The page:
PBS
Oct 23, 2012 6:00pm PDT
honest way. and i ask for your vote. i'd like to be the next president of the united states to support and help this great nation. >> ifill: the president's advertising also focused on the choice voters face. >> read my plan. compare it to governor romney's and decide which is better for you. it's an honor to be your president. i'm asking for your vote. so together we can keep moving america forward. >> ifill: from here, it's a sprint to november 6. following his afternoon rally, romney headed to colorado. and then back to nevada. and on to iowa tomorrow. the president spends the next two days hitting eight states: iowa, colorado, nevada, florida, virginia, illinois, and ohio as well as burbank california for an appearance on the tonight show. >> woodruff: for more on last night >> woodruff: for more on last night's debate, we turn again to two experts on foreign policy- richard haas, president of the council on foreign relations. he's in chicago. and in boston, former u.s. diplomat nicholas burns, now with the kennedy school of government at harvard university. welcome to you
PBS
Oct 30, 2012 2:30pm PDT
campaign for president of the united states -- will effectively shut down while folks are voting and a week before: open nationally. it is a remarkable turn of events, and i do not think anyone knows what the outcome will be. tavis: i am a sports guy, so in any particular game, if there is something that causes a stoppage in the play, some rained out games, it always depends whether they were making a comeback. it does have an impact if they have to stop for the weather. might this be the situation politically, that one side will be harmed if they have this stoppage? >> i think that is the best comparison. in football or baseball you want to keep doing the same thing, and the analogy for politics, you do not want anything to interrupt that. i am trying to get beyond campaign status. 9-11 was early, but there were a couple that were at fault. 9-11 with the races at a standstill. i am not comparing the tragedy of 9-11 with the impending smith storm -- with the impending storm, but it will certainly carry on tomorrow. we are talking about three days or four days, not just before the election,
PBS
Oct 13, 2012 12:00am PDT
the united states which is clearly an advantage, but also we are investing a lot of infrastructure and in a very important thing, charlie, which is human capital. we have built in this six years 140 new universities from greenfields, public and free tuition universities. and we add there are like 113,000 new engineers graduating every year in mexico so today there are more engineers every year than in germany or u.k. or canada or brazil. and with that, a lot of companies, american and global companies are realizing that mexico is very, very competitive in manufacturing, for instance. even vis-a-vis china. >> rose: ed thing we read about are two big issues, one is narco terrorism. what is it going to take to win that battle? the second is immigration. >> well first a lot of courage, because otherwise it is impossible to deal with that. and you need to have the principals that no one nation could prosper without rule of law. because that is exactly our main focus, in the sense that we are not prosecuting drugs by drugs themselves. we are looking for rule of law in mexico. we want a count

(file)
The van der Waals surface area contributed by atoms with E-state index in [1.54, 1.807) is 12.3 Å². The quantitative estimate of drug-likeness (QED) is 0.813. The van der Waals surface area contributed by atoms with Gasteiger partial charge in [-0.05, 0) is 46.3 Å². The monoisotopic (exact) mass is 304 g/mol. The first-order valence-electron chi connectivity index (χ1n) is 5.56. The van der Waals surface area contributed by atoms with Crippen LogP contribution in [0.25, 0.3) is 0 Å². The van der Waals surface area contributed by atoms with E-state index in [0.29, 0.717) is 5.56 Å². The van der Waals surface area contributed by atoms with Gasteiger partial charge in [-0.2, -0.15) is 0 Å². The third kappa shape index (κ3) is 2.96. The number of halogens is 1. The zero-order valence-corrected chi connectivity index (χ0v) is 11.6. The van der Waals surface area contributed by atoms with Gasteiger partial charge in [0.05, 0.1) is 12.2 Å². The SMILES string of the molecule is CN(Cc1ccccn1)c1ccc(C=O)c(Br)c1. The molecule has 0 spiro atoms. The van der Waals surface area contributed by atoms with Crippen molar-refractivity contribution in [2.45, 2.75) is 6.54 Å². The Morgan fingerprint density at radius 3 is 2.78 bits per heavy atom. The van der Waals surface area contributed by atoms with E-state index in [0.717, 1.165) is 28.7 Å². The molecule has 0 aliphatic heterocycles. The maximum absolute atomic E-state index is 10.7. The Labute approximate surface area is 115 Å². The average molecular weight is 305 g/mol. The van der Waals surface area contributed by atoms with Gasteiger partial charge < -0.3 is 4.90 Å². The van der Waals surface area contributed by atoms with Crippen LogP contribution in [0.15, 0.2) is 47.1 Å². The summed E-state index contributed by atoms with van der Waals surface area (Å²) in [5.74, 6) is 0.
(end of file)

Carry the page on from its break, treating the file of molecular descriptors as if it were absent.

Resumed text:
PBS
Oct 23, 2012 7:00pm PDT
talk about weakness, the weakness is everywhere else but the united states, which highlights the united states possibly being the one beacon of hope. and that's where companies need to reinforce there strength in. >> reporter: companies are also trying to boost earnings by cutting costs and selling non- essential assets. others are using the weak quarter as an opportunity to clean up their balance sheets. >> everything but the kitchen sink. you are going to take every write-down, every mark down, everything that you can. get it out of the way, so you look better in the following quarter. >> reporter: but hopes are fading for a strong finish to the year. of the companies that have provided earnings guidance for the fourth quarter, 22 have been negative and only two have been positive. >> companies are already warning us not to expect too much from them for the fourth quarter. we've received the most negative guidance since we started collecting this data in history. >> reporter: the weak global economy isn't just bad news for big multinational firms; it is forcing many to tighten
PBS
Oct 25, 2012 7:00pm PDT
being more vocal about the fiscal situation in the united states. and here at the are on the eve of the presidential election getting their voices heard, certainly. let's get going with tonight's "market focus." the major indices squeezed out some small gains after the sharp losses since late last week. the s&p 500 started strong with the market focused on the strong durable goods report for september and the drop in first time unemployment insurance filings last week. but those gains disappeared by noon eastern time; the index finished with a small gain. trading volume was 695 million shares on the big board; 1.94 billion on the nasdaq, the energy sector led the way, up nine tenths of a percent. health care rebounded eight tenths of a percent. and helped by procter & gamble, the consumer staples sector gained six tenths of a percent. a pair of independent energy companies helped that sector, even though they both reported weaker than anticipated quarterly earnings. oil and natural gas producer eqt rallied 4.7%. while earnings came up short, production sales volumes were up double d